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Belly-aching On The Bailout

Yes, I find the FT most informative and clarifying in these tempestuous times. Yes, tempestuous times even though the industrials index was up 936 points today. Not, by the way, on the basis of hard fact or new law. But on hope. Maybe the index will be up again tomorrow. Maybe not.

"Bail-out banks face tax burden," reads a dispatch in Monday's Financial Times. Apparently, the bill has provisions to dissuade banking houses from paying exorbitant salaries and bonuses. $500,000 seems to be the limit on which the Feds would allow tax deductions on companies that are beneficiaries of the bail-out. The limit used to be $1 million.

Half a million dollars. Horrors. How can a family live decently on that?

Now, of course, even with the previous $1 million constraint, many executives went home with $5 million and ten...or more. Their paymasters received no deductions from the excess. But, then, it came out of the profits that the banks were calculating. Today, there are no profits, and there won't be for a long time.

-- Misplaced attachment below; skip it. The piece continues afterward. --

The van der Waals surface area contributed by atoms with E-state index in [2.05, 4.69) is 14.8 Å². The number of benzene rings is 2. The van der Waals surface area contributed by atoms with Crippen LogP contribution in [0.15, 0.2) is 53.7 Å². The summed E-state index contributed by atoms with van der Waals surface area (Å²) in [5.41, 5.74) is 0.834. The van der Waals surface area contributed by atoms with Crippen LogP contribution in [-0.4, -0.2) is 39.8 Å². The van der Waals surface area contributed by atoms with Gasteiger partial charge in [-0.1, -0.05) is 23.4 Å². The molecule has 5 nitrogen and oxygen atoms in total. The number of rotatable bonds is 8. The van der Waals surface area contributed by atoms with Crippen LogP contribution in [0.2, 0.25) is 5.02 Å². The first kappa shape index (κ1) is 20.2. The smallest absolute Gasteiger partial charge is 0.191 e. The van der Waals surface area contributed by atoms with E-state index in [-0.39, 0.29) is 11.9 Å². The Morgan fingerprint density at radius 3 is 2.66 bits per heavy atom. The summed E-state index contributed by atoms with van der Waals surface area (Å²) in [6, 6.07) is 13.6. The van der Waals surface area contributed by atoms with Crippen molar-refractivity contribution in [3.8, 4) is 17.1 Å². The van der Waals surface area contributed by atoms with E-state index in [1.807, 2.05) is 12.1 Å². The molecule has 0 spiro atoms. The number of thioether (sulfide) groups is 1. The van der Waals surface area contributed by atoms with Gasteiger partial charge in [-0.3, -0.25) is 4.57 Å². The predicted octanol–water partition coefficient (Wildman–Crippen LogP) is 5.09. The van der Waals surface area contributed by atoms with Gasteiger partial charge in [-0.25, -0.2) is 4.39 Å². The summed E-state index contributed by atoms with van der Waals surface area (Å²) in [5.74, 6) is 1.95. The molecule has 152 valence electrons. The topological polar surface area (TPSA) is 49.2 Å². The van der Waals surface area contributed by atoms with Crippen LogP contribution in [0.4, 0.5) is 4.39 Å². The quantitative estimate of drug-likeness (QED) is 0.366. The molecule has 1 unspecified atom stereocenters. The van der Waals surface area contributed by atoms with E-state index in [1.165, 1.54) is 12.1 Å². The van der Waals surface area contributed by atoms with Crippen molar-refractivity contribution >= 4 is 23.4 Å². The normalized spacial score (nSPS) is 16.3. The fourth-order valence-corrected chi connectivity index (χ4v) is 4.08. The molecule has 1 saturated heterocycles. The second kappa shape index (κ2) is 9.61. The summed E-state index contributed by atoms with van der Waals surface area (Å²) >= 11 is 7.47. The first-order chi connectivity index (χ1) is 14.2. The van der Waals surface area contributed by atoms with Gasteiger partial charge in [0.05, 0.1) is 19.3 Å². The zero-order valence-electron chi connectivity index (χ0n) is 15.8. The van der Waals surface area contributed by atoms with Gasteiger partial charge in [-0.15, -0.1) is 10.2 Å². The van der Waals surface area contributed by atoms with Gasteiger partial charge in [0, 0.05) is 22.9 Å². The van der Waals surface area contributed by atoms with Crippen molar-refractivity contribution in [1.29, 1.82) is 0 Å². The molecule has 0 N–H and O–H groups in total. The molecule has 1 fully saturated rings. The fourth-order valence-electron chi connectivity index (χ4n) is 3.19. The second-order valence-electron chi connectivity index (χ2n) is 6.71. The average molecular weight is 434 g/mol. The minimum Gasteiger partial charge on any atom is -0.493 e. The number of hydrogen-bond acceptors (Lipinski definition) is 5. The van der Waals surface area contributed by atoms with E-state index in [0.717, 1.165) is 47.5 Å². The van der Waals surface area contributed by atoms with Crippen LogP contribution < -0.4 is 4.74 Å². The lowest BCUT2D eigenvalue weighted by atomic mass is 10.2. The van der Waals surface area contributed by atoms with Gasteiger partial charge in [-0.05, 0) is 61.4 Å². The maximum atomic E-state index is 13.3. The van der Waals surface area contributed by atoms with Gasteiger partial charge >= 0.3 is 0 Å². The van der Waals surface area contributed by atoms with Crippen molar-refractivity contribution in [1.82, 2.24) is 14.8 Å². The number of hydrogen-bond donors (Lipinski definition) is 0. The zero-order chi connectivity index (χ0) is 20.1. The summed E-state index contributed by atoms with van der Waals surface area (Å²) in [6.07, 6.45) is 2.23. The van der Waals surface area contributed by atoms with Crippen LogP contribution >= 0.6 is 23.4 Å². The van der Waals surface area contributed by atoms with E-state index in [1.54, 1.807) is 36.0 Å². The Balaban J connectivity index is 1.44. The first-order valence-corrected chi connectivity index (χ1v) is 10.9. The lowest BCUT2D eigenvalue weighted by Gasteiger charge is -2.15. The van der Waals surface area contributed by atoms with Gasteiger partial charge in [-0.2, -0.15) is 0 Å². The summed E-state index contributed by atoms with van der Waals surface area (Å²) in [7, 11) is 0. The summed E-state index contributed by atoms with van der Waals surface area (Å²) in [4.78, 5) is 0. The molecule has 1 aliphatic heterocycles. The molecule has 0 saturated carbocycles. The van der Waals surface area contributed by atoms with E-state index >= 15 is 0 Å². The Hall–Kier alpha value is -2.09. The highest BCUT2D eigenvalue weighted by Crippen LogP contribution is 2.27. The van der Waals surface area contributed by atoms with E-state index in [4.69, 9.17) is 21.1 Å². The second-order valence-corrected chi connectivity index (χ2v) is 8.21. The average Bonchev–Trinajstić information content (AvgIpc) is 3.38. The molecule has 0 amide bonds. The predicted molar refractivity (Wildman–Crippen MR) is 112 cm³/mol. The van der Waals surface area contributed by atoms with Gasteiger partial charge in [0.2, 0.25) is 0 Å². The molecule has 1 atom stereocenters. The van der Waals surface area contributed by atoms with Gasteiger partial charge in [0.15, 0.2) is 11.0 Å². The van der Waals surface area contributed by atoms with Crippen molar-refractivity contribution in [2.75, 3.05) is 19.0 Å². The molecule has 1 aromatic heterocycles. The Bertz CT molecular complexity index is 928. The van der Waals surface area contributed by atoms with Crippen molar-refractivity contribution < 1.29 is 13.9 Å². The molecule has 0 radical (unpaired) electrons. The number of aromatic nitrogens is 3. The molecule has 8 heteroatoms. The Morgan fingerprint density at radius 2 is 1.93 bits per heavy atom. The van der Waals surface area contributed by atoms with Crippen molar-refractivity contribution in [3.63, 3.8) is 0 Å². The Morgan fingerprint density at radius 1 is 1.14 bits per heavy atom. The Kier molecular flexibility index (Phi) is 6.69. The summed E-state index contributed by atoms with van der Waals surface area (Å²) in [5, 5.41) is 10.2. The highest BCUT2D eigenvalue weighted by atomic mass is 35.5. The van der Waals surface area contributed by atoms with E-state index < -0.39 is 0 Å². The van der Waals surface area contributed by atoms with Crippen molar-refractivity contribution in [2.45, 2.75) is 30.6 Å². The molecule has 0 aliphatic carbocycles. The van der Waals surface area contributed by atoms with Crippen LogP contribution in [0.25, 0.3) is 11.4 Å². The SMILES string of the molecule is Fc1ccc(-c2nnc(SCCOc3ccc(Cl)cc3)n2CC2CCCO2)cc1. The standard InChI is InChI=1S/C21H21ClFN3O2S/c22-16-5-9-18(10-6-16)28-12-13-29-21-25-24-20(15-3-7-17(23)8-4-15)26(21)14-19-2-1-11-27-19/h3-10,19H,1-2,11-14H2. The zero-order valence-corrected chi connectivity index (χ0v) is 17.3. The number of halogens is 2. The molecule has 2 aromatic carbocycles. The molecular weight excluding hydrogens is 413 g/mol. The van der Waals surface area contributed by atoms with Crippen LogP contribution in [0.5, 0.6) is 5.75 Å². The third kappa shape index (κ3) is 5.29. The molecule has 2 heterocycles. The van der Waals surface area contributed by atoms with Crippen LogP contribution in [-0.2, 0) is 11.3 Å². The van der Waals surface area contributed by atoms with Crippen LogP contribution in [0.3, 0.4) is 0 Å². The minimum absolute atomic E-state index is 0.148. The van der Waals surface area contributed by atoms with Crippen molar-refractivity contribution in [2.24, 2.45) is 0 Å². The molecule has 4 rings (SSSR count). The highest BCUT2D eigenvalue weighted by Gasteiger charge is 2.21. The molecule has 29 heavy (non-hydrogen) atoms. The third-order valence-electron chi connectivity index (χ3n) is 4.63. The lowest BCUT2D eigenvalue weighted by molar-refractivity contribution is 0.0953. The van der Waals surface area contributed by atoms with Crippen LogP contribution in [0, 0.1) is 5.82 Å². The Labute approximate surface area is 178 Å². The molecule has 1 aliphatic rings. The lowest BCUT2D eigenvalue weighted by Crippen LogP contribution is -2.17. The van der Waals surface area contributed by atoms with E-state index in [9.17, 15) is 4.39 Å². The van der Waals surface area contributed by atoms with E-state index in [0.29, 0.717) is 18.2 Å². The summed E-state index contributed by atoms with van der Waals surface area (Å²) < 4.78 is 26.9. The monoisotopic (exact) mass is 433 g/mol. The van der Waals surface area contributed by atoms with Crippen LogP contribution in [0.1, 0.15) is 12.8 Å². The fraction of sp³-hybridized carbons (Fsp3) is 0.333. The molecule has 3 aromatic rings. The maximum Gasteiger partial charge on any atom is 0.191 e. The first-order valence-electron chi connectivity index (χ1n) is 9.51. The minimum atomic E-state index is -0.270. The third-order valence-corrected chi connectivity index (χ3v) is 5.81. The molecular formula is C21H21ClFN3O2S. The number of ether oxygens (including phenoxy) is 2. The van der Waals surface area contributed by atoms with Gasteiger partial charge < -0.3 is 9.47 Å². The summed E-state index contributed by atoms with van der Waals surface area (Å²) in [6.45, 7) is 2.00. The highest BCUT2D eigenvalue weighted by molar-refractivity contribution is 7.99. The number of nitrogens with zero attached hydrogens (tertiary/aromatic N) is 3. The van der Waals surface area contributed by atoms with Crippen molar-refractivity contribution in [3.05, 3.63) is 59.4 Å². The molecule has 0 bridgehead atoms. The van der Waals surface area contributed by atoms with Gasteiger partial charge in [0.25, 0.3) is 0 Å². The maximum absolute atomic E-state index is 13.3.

Half a million dollars seems a lot to me to earn from a counting house subsidized by the Feds. It isn't as if there will be a shortage of qualified staff to work at this lush sum. So what is the belly-aching about?

Middle class families will have to tighten their belts. The poor have already done that many times. The rich might have to dip into their savings--if they still have them.

Of course, there will be other consequences. Second houses (or third ones) might have to be sold, if they can be sold, and at much lower prices that for which they were insured. Those who skied in Telluride might have to ski in Sugarbush; those who went to Megeve might be forced to go to...well, you get the idea.